Music Reviews
Watersports

Mi Ami Watersports

(Quarterstick) Buy it from Insound Rating - 8/10

The stretched and nervously spastic energy combined with bouts of Afro-dub infused groove in Echononecho, first track from Mi Ami’s debut album, Watersports, can set your headspace to ZONE for extended periods of time, only to shock you back to consciousness once singer/guitarist Daniel Martin-McCormick’s Boredoms quasi-femme delivery realizes its full and grating potential. 

McCormick’s scream-stylings prancing about as devil dub fuels its movement, Watersports is an almost direct descendent of Pop Group’s Y, though its propensity for lengthy ruts of uninterrupted bass rhythm seems to evoke Public Image Ltd.’s Metal Box as waves of six-string dissonance shriek and claw around bassist Jacob Long and Damon Palermo’s pseudo tribal percussion.

One-time members of Dischord noise jammers Black Eyes, McCormick and Long are still devotees of the No Wave School of Cacophony, though Mi Ami’s version of the lesson plan is unsettling and meditative, sometimes building up to explosive results (The Man In Your House), but more often maintaining an even level of unsatisfied suspense or unrealized climax.  We are not necessarily blue balled, but kept at attention and then eventually led to sink into its mesmerizing continuity.  Even when they shred (New Guitar), they still drift into a manipulated sound expanse.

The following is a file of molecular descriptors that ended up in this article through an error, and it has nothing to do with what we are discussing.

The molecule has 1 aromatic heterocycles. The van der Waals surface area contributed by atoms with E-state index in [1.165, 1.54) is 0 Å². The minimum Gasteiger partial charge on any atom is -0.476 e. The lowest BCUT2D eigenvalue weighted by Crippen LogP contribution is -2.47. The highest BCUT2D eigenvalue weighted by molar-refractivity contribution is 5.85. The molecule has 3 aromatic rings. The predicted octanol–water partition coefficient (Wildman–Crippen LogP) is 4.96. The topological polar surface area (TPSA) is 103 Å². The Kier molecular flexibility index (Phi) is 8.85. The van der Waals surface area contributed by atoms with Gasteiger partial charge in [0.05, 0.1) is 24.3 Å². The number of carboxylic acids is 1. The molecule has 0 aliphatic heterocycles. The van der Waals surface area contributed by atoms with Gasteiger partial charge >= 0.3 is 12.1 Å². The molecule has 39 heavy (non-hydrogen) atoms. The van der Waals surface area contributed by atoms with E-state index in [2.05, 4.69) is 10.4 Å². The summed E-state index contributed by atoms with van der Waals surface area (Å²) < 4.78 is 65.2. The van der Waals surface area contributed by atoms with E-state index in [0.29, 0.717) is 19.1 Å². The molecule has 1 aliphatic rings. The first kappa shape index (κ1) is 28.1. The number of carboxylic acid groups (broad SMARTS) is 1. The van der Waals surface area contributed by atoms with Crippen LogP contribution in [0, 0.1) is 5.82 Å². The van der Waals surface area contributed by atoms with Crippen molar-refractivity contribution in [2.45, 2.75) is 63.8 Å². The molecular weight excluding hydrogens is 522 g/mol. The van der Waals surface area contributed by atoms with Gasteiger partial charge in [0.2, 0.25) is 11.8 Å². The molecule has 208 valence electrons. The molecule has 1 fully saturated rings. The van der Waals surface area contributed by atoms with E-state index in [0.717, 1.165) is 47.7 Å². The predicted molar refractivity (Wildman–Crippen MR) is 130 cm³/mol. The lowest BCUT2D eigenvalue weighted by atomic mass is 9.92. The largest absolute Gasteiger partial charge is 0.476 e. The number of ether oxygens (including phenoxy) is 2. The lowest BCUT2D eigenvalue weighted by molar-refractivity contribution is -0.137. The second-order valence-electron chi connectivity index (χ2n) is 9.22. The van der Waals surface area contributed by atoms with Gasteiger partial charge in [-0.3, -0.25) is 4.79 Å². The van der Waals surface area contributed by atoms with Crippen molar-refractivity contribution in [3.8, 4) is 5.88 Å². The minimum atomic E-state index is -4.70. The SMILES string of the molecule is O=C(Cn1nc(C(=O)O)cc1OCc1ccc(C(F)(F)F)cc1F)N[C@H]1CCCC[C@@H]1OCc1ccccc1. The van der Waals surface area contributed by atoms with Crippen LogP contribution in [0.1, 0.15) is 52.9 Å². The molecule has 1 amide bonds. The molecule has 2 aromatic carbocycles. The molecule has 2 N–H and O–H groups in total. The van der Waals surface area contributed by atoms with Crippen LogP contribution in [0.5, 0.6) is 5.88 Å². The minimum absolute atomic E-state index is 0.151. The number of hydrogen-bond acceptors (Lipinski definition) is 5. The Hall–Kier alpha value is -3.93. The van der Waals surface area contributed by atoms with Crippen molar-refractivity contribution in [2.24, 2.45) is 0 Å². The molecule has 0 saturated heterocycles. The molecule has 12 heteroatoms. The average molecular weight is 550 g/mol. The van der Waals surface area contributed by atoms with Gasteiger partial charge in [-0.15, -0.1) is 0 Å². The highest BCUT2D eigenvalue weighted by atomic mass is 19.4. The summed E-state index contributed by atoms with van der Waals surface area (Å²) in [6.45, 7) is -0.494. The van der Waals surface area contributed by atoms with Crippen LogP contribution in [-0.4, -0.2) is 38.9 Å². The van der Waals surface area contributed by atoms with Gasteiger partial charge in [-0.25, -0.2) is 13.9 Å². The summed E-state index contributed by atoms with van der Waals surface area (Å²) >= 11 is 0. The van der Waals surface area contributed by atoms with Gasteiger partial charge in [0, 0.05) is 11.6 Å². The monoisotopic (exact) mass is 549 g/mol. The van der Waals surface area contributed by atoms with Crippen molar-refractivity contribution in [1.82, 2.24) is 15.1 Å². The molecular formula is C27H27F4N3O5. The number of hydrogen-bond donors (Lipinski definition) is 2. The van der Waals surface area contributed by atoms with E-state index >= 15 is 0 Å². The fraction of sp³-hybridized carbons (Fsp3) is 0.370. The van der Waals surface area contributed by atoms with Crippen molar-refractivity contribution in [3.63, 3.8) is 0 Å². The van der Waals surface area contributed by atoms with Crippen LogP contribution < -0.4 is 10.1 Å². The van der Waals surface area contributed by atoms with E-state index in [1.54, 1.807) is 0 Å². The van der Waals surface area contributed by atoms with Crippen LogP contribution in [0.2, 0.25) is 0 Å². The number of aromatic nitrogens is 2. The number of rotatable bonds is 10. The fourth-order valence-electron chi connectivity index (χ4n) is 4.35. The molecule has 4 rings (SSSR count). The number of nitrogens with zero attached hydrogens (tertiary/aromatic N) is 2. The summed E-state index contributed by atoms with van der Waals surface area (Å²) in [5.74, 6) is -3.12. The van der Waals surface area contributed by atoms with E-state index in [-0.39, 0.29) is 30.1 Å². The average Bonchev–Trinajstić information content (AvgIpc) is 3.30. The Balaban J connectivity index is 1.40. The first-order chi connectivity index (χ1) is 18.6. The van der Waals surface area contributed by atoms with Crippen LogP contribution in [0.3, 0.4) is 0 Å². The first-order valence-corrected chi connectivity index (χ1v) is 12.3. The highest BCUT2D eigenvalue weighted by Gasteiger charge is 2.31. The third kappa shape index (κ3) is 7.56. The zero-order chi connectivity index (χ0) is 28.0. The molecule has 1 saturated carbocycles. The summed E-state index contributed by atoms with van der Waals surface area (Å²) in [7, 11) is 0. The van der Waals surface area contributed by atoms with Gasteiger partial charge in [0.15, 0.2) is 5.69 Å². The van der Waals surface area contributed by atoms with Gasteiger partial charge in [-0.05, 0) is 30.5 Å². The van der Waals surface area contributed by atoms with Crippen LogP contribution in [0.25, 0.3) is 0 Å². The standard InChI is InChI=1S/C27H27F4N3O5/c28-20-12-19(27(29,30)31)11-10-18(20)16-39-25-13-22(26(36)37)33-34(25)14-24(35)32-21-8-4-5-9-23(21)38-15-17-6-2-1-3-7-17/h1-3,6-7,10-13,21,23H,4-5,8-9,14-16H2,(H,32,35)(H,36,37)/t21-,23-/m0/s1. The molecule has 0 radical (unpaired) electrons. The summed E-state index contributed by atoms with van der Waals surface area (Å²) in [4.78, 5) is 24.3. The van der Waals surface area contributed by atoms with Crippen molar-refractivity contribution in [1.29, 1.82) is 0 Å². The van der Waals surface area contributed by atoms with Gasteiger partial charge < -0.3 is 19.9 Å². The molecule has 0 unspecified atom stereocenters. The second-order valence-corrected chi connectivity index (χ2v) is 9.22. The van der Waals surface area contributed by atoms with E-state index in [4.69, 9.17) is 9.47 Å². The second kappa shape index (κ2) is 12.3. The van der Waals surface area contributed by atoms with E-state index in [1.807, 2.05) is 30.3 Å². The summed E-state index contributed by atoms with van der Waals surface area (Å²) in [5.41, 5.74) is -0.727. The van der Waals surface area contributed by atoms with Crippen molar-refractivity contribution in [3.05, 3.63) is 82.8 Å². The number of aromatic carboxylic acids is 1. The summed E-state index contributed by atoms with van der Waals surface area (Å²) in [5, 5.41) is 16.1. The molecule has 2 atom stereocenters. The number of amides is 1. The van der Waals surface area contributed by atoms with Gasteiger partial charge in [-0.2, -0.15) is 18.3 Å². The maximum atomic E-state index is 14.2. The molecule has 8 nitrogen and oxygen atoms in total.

Freed From Sin finds the band at their most lively, adapting a Minutmen-funk foundation to wax profane paroxysms atop, eliminating some of the sexual tension built-up in the previous track, Pressure.

White Wife is nine minutes of understated sonic layering and momentum, a veritable temple of spacious resonance that carries McCormick’s reverberating string work over into the Afro-disco closer, Peacetalks/Downer.

As Watersports crawls through its manipulated space, relying on a somewhat restrained mixture of irritating and cogitative emanations, Mi Ami restructures the more abrupt aspects of Post-Punk, making it almost as dreamlike and ghostly as the Pop Group had.  Maybe it is a recycled sound, obvious in its allegiance to Y and the No Wave, but Mi Ami is compelling, nonetheless.  Watersports screams, prays, rests, worries and dreams: human nature in action. 

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